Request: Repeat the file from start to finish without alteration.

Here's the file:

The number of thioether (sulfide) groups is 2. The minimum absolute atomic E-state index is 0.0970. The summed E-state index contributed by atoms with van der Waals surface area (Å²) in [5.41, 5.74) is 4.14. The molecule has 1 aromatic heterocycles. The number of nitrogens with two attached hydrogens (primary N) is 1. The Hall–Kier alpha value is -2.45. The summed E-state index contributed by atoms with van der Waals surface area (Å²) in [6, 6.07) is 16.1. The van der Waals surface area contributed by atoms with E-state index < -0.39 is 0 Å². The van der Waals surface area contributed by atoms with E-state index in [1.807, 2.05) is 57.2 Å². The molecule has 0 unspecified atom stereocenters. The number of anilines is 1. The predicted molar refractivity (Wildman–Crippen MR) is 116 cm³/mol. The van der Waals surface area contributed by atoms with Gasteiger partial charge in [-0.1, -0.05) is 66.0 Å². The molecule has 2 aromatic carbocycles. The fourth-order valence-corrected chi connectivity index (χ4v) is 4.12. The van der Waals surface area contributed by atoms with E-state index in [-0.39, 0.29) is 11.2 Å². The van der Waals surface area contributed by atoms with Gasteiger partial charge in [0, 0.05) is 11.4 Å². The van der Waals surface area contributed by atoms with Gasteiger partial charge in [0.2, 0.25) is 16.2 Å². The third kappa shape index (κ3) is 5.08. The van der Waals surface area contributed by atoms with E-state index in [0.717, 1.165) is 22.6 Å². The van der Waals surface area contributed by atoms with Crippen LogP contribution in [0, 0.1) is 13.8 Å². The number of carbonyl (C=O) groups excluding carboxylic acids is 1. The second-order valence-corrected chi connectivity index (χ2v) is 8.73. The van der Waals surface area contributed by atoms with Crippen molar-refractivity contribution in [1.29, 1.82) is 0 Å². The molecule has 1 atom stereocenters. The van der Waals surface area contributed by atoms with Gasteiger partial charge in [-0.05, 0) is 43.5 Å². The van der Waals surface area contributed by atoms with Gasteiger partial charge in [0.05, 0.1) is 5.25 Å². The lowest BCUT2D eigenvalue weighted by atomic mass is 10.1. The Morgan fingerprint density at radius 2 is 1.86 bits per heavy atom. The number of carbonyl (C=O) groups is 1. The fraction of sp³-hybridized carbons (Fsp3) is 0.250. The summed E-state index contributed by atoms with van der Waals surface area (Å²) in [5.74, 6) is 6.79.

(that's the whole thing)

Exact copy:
The number of thioether (sulfide) groups is 2. The minimum absolute atomic E-state index is 0.0970. The summed E-state index contributed by atoms with van der Waals surface area (Å²) in [5.41, 5.74) is 4.14. The molecule has 1 aromatic heterocycles. The number of nitrogens with two attached hydrogens (primary N) is 1. The Hall–Kier alpha value is -2.45. The summed E-state index contributed by atoms with van der Waals surface area (Å²) in [6, 6.07) is 16.1. The van der Waals surface area contributed by atoms with E-state index < -0.39 is 0 Å². The van der Waals surface area contributed by atoms with E-state index in [1.807, 2.05) is 57.2 Å². The molecule has 0 unspecified atom stereocenters. The number of anilines is 1. The predicted molar refractivity (Wildman–Crippen MR) is 116 cm³/mol. The van der Waals surface area contributed by atoms with Gasteiger partial charge in [-0.1, -0.05) is 66.0 Å². The molecule has 2 aromatic carbocycles. The fourth-order valence-corrected chi connectivity index (χ4v) is 4.12. The van der Waals surface area contributed by atoms with E-state index in [-0.39, 0.29) is 11.2 Å². The van der Waals surface area contributed by atoms with Gasteiger partial charge in [0, 0.05) is 11.4 Å². The van der Waals surface area contributed by atoms with Gasteiger partial charge in [0.2, 0.25) is 16.2 Å². The third kappa shape index (κ3) is 5.08. The van der Waals surface area contributed by atoms with E-state index in [0.717, 1.165) is 22.6 Å². The van der Waals surface area contributed by atoms with Crippen LogP contribution in [0, 0.1) is 13.8 Å². The number of carbonyl (C=O) groups excluding carboxylic acids is 1. The second-order valence-corrected chi connectivity index (χ2v) is 8.73. The van der Waals surface area contributed by atoms with Crippen molar-refractivity contribution in [1.29, 1.82) is 0 Å². The molecule has 1 atom stereocenters. The van der Waals surface area contributed by atoms with Gasteiger partial charge in [-0.05, 0) is 43.5 Å². The van der Waals surface area contributed by atoms with Gasteiger partial charge in [0.05, 0.1) is 5.25 Å². The lowest BCUT2D eigenvalue weighted by atomic mass is 10.1. The Morgan fingerprint density at radius 2 is 1.86 bits per heavy atom. The number of carbonyl (C=O) groups is 1. The fraction of sp³-hybridized carbons (Fsp3) is 0.250. The summed E-state index contributed by atoms with van der Waals surface area (Å²) in [5.74, 6) is 6.79.